There’s a place where mountain biking dreams come true, where the only limit to the miles or mountain passes you can travel is your imagination and the number of energy bars in your pack. Four hours of molar-rattling driving from Whistler, BC yields one of the world’s meccas for adventure biking, the Chilcotin Mountains.
Imagine, if you will, a park that encompasses 220 square miles and sports over 120 miles of singletrack trails. A place where you’re just as likely to run into a grizzly bear as you are to see another human. And, just in case you’re in the mood to take the level of adventure up a notch, you can load your bike into a float plane at the Tyax Lodge on Tyaughton Lake (elev. 3,300 feet) and be dropped some 50 trail miles away at the spectacular Lorna Lake (elev. 6,414 feet) with nothing but your bike, your wits and whatever you can carry on your back.
Far from the manicured trails and chairlifts of modern mountain biking, this is adventure biking at its finest. These are trails built by miners and mountain sheep, far more focused on efficiency than flow. You’ll climb mountain passes that require more pushing than pedaling, but you’ll be rewarded with a deep backcountry adventure in terrain that is traditionally the domain of hikers, mountaineers and wild animals. If you want to use your bike as a mode of exploration instead of a toy on a track, you’re ready to ride the Chilcotins.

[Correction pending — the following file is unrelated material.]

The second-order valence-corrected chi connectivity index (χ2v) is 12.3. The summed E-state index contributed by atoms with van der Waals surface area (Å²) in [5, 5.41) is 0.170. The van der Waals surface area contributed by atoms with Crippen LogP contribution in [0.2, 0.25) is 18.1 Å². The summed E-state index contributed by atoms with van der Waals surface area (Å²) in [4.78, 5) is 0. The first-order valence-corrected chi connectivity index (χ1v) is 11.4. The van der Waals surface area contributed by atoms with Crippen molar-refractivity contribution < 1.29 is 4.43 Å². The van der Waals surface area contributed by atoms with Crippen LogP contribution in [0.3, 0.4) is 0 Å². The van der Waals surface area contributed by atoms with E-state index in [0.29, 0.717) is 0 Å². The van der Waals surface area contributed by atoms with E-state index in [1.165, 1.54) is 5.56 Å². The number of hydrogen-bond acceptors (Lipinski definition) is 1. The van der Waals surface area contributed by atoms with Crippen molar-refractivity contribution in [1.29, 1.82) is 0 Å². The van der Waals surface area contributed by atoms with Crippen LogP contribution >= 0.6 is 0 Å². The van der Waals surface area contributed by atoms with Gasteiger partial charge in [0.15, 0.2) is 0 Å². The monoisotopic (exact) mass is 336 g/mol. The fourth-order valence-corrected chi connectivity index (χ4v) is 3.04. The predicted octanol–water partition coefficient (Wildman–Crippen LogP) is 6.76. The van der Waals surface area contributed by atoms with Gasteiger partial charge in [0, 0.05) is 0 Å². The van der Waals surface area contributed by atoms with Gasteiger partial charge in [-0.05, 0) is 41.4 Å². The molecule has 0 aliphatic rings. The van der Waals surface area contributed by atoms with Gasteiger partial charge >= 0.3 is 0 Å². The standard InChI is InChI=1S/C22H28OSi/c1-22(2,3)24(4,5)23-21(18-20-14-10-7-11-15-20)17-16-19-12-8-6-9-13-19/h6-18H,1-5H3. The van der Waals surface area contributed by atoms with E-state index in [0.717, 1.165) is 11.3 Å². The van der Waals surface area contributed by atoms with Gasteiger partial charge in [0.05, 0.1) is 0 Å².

A lucky weather window allowed me to snag the last flight of the season with riders Shannon Skouras and Sam Larson. I hope these photos will encourage you to come along for the ride.
The Tyax Adventures plane leaves daily from Tyax Lodge and can accommodate 4–5 bikes and riders.
There’s a giddiness that comes with loading your gear into a flying machine and being dropped in the wilderness that can only be experienced when heli-skiing, or, as it turns out, floatplane biking.
Coming in for a landing on Lorna Lake.
The long push up to Lorna Pass.
Each massive climb was rewarded with an equally astounding descent.
The rare pleasure of alpine mountain biking.
…and more creek crossings. Count on getting wet.
…and crashing your bike
…and riding the best singletrack of your life.
…resulting in this amount of stoke.
No better feeling in the world! Go ahead and start booking your own trip. I think you’ll dig it.